To address this pressing issue, I reached out to Dr. María Isabel Puerta Riera, a political scientist and professor at Valencia College in Florida. Dr. Riera specializes in the study of democracy and autocratization. Her book Crisis de la democracia: ¿En el umbral de la posdemocracia? (The Crisis of Democracy: oj the Threshold of Post Democracy?) was released in Spanish in August 2021, and is expected to be released in English later this year. In her book, Dr. Puerta explores and synthesizes the works that authors throughout history have produced around democracy and the crises that it has faced.
The first important lesson from Dr. Puerta is that democratic backsliding is very difficult to define. There isn’t a universal pattern of how democracies erode. They all do it differently. Hence, it’s important to understand the different historical contexts of each country we are looking at.
There are two important places to look at to detect it: the Executive Branch and elections. Dr. Riera highlighted some conventional cases of backsliding, such as Russia, Venezuela, and Nicaragua, in which the political systems have been torn down from the inside by the ever-increasing powers of the Executive Branch. This leads to branches of government that no longer respond to the people, but rather their anti-democratic government. This type of democratic backsliding is being called “executive aggrandizing” in the academic world. We often see this when elected leaders limit the checks on their power and modify institutions to their benefit. Dr. Riera’s description of what is happening in El Salvador is an example of this: “The president is tailoring his checks and balances in a country that’s institutionally very weak. He’s using institutions and bending them to damage the Rule of Law and favor anti-democratic leaders.”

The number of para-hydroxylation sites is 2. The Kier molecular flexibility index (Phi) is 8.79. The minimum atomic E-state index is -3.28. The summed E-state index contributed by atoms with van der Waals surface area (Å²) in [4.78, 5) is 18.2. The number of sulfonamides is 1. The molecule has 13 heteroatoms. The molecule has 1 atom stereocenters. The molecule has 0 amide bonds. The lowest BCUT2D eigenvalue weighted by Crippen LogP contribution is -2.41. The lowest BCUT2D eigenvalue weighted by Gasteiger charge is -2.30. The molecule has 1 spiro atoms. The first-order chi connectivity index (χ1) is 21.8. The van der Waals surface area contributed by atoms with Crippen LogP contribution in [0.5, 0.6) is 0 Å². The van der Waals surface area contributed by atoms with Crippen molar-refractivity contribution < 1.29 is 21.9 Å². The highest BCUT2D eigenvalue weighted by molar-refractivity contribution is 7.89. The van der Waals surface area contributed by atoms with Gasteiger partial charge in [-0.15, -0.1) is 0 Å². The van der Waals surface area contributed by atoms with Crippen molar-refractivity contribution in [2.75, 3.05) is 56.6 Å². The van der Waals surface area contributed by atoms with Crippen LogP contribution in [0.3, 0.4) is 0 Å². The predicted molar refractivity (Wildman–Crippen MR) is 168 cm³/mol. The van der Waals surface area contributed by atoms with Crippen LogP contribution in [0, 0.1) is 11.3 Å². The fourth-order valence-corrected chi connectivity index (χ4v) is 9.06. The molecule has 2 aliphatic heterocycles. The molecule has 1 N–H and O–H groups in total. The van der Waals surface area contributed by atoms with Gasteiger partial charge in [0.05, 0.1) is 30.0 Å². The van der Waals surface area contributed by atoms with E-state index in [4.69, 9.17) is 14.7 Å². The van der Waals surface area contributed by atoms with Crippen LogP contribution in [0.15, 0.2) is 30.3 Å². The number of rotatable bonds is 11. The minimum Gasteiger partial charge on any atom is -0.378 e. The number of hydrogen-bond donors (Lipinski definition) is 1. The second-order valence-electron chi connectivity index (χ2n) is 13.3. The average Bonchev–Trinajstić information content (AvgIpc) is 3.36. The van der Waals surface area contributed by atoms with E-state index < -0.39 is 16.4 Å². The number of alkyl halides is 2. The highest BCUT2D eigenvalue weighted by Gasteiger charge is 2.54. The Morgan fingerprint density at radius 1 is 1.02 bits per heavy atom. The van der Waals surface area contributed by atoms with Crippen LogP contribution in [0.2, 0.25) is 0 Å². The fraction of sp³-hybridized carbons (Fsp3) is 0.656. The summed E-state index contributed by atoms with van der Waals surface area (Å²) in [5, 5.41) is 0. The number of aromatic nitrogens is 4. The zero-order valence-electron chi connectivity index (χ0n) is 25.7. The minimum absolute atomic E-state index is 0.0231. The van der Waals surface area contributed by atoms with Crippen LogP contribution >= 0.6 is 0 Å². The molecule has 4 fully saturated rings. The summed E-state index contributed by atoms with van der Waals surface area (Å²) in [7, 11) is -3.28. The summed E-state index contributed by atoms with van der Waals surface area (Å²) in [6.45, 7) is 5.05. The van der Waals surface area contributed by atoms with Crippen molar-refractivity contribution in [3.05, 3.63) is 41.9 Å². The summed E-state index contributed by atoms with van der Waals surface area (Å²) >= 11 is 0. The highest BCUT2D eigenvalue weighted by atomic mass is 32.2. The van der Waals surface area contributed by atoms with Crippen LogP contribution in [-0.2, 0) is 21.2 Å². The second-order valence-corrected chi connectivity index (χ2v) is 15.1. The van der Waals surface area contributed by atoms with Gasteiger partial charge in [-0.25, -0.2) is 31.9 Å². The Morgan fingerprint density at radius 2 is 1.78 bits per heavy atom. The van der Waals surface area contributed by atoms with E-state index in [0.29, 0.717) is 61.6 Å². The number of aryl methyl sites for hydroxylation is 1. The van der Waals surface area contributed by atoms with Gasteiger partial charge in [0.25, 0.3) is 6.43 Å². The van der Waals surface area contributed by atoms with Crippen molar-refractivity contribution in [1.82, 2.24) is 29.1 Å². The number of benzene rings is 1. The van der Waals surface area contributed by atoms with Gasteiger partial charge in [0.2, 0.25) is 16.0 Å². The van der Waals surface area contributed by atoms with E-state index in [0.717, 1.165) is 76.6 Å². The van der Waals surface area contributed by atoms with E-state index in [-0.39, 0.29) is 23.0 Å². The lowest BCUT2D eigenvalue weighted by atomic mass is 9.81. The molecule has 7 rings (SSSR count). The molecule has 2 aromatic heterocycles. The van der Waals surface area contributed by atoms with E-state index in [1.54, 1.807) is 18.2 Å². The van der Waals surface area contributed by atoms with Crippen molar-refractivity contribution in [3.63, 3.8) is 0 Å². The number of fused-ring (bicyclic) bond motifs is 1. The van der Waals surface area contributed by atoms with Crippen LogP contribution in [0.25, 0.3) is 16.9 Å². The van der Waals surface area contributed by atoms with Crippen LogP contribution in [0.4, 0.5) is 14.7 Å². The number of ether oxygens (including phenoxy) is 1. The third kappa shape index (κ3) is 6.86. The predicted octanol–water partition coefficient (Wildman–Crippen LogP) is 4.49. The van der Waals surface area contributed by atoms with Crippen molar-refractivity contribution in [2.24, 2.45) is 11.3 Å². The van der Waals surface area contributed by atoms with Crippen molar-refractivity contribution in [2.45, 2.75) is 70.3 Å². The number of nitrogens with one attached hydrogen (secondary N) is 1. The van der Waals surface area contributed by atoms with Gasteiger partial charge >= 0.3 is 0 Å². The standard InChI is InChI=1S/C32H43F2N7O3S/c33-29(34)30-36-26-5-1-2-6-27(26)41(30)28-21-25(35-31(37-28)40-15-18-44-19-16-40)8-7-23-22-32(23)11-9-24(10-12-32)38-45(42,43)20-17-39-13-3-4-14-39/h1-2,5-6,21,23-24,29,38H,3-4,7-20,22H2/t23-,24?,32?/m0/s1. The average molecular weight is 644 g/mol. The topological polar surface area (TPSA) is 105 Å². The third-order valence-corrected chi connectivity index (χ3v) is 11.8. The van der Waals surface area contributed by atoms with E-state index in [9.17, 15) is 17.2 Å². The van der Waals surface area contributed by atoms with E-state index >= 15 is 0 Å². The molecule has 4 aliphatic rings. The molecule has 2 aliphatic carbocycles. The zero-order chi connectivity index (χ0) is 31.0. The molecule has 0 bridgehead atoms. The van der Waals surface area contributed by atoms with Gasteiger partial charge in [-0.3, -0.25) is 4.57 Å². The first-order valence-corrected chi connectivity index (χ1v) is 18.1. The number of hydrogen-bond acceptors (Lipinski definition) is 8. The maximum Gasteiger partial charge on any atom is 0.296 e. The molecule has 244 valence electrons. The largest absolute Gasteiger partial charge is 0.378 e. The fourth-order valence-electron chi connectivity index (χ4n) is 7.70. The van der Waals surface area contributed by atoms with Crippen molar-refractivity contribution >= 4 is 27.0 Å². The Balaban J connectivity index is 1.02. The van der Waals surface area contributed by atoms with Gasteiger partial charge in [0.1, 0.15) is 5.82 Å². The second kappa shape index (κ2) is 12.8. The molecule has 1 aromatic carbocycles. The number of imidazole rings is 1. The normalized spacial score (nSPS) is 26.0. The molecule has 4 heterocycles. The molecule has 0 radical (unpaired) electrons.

There are ways to spot it before any sweeping legislation comes to pass. According to scholars Daniel Ziblatt and Steven Levitsky, the movement towards executive aggrandizing is often accompanied by rhetoric from political leaders that involve questioning elections or constitutions, the delegitimization of political opponents, the endorsement of violence, and readiness to curtail civil rights.
However, it’s not enough to look at the Executive Branch. Democratic backsliding is happening in the realm of elections. Recent trends suggest that blatant election day voter fraud methods like ballot-stuffing and count falsification are decreasing globally. Nevertheless, we are witnessing an increase in sophisticated mechanisms to modify the electoral panorama. For example, Dr. Riera mentioned the increase of laws in multiple states that, according to activists, severely hinder people’s ability to vote, especially minorities. According to Dr. Puerta, restricting access to the ballot box for Black, Latinos, Native Americans, and people with disabilities is a clear sign of deterioration of U.S. democracy. In addition, political opponents being barred from running is also becoming more common—just like we’ve recently seen in Nicaragua or Venezuela during the controversial 2018 presidential election.